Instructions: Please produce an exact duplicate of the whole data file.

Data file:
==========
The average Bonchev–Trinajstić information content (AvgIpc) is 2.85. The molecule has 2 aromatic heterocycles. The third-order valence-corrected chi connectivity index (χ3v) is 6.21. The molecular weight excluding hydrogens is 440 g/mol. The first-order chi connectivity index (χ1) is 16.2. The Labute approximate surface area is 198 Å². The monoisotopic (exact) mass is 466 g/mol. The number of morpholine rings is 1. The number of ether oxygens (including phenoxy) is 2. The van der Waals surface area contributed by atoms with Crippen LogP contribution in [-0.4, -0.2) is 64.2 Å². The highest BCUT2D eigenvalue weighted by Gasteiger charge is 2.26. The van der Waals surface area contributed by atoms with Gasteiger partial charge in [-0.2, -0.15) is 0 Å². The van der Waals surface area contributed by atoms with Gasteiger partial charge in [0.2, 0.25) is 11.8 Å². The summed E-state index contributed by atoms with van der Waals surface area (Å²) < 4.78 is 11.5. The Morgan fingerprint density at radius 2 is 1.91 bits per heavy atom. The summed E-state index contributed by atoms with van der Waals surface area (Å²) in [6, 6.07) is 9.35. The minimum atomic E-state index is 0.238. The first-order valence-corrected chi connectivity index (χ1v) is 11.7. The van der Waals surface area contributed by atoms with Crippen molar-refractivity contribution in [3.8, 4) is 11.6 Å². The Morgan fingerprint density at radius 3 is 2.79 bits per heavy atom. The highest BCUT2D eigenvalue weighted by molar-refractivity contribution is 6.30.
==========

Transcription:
The average Bonchev–Trinajstić information content (AvgIpc) is 2.85. The molecule has 2 aromatic heterocycles. The third-order valence-corrected chi connectivity index (χ3v) is 6.21. The molecular weight excluding hydrogens is 440 g/mol. The first-order chi connectivity index (χ1) is 16.2. The Labute approximate surface area is 198 Å². The monoisotopic (exact) mass is 466 g/mol. The number of morpholine rings is 1. The number of ether oxygens (including phenoxy) is 2. The van der Waals surface area contributed by atoms with Crippen LogP contribution in [-0.4, -0.2) is 64.2 Å². The highest BCUT2D eigenvalue weighted by Gasteiger charge is 2.26. The van der Waals surface area contributed by atoms with Gasteiger partial charge in [-0.2, -0.15) is 0 Å². The van der Waals surface area contributed by atoms with Gasteiger partial charge in [0.2, 0.25) is 11.8 Å². The summed E-state index contributed by atoms with van der Waals surface area (Å²) < 4.78 is 11.5. The Morgan fingerprint density at radius 2 is 1.91 bits per heavy atom. The summed E-state index contributed by atoms with van der Waals surface area (Å²) in [6, 6.07) is 9.35. The minimum atomic E-state index is 0.238. The first-order valence-corrected chi connectivity index (χ1v) is 11.7. The van der Waals surface area contributed by atoms with Crippen molar-refractivity contribution in [3.8, 4) is 11.6 Å². The Morgan fingerprint density at radius 3 is 2.79 bits per heavy atom. The highest BCUT2D eigenvalue weighted by molar-refractivity contribution is 6.30.